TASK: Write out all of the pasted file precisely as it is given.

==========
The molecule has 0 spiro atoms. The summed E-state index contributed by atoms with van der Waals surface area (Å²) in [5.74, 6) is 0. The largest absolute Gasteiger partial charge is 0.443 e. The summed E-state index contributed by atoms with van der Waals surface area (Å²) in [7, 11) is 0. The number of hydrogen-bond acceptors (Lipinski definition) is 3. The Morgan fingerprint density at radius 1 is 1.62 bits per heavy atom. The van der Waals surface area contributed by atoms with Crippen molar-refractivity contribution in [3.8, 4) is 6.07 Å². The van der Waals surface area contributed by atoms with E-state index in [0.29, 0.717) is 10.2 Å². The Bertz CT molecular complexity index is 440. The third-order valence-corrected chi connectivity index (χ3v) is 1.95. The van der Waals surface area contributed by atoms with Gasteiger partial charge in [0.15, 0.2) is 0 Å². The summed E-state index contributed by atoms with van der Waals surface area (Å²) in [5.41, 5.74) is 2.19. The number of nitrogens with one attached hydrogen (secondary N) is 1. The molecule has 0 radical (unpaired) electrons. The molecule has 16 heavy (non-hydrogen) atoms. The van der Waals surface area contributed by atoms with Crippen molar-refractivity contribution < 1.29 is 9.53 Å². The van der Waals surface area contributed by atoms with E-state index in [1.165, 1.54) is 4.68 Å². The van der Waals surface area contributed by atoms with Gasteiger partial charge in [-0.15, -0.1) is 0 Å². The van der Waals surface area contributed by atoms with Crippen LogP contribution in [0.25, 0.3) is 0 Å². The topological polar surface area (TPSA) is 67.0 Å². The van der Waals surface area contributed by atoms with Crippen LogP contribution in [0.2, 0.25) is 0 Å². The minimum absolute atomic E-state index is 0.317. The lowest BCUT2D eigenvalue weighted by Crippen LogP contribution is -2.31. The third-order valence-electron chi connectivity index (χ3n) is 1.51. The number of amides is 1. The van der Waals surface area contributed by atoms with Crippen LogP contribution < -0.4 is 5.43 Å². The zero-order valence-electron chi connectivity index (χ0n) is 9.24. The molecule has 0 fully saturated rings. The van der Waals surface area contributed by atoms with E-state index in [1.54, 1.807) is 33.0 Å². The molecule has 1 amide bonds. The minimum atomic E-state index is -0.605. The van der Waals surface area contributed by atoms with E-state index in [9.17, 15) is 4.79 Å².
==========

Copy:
The molecule has 0 spiro atoms. The summed E-state index contributed by atoms with van der Waals surface area (Å²) in [5.74, 6) is 0. The largest absolute Gasteiger partial charge is 0.443 e. The summed E-state index contributed by atoms with van der Waals surface area (Å²) in [7, 11) is 0. The number of hydrogen-bond acceptors (Lipinski definition) is 3. The Morgan fingerprint density at radius 1 is 1.62 bits per heavy atom. The van der Waals surface area contributed by atoms with Crippen molar-refractivity contribution in [3.8, 4) is 6.07 Å². The van der Waals surface area contributed by atoms with E-state index in [0.29, 0.717) is 10.2 Å². The Bertz CT molecular complexity index is 440. The third-order valence-corrected chi connectivity index (χ3v) is 1.95. The van der Waals surface area contributed by atoms with Gasteiger partial charge in [0.15, 0.2) is 0 Å². The summed E-state index contributed by atoms with van der Waals surface area (Å²) in [5.41, 5.74) is 2.19. The number of nitrogens with one attached hydrogen (secondary N) is 1. The molecule has 0 radical (unpaired) electrons. The molecule has 16 heavy (non-hydrogen) atoms. The van der Waals surface area contributed by atoms with Crippen molar-refractivity contribution < 1.29 is 9.53 Å². The van der Waals surface area contributed by atoms with E-state index in [1.165, 1.54) is 4.68 Å². The van der Waals surface area contributed by atoms with Gasteiger partial charge in [-0.15, -0.1) is 0 Å². The van der Waals surface area contributed by atoms with Crippen LogP contribution in [0.25, 0.3) is 0 Å². The topological polar surface area (TPSA) is 67.0 Å². The van der Waals surface area contributed by atoms with Crippen LogP contribution in [0.2, 0.25) is 0 Å². The minimum absolute atomic E-state index is 0.317. The lowest BCUT2D eigenvalue weighted by Crippen LogP contribution is -2.31. The third-order valence-electron chi connectivity index (χ3n) is 1.51. The number of amides is 1. The van der Waals surface area contributed by atoms with Crippen LogP contribution < -0.4 is 5.43 Å². The zero-order valence-electron chi connectivity index (χ0n) is 9.24. The molecule has 0 fully saturated rings. The van der Waals surface area contributed by atoms with E-state index in [1.54, 1.807) is 33.0 Å². The molecule has 1 amide bonds. The minimum atomic E-state index is -0.605. The van der Waals surface area contributed by atoms with E-state index in [9.17, 15) is 4.79 Å².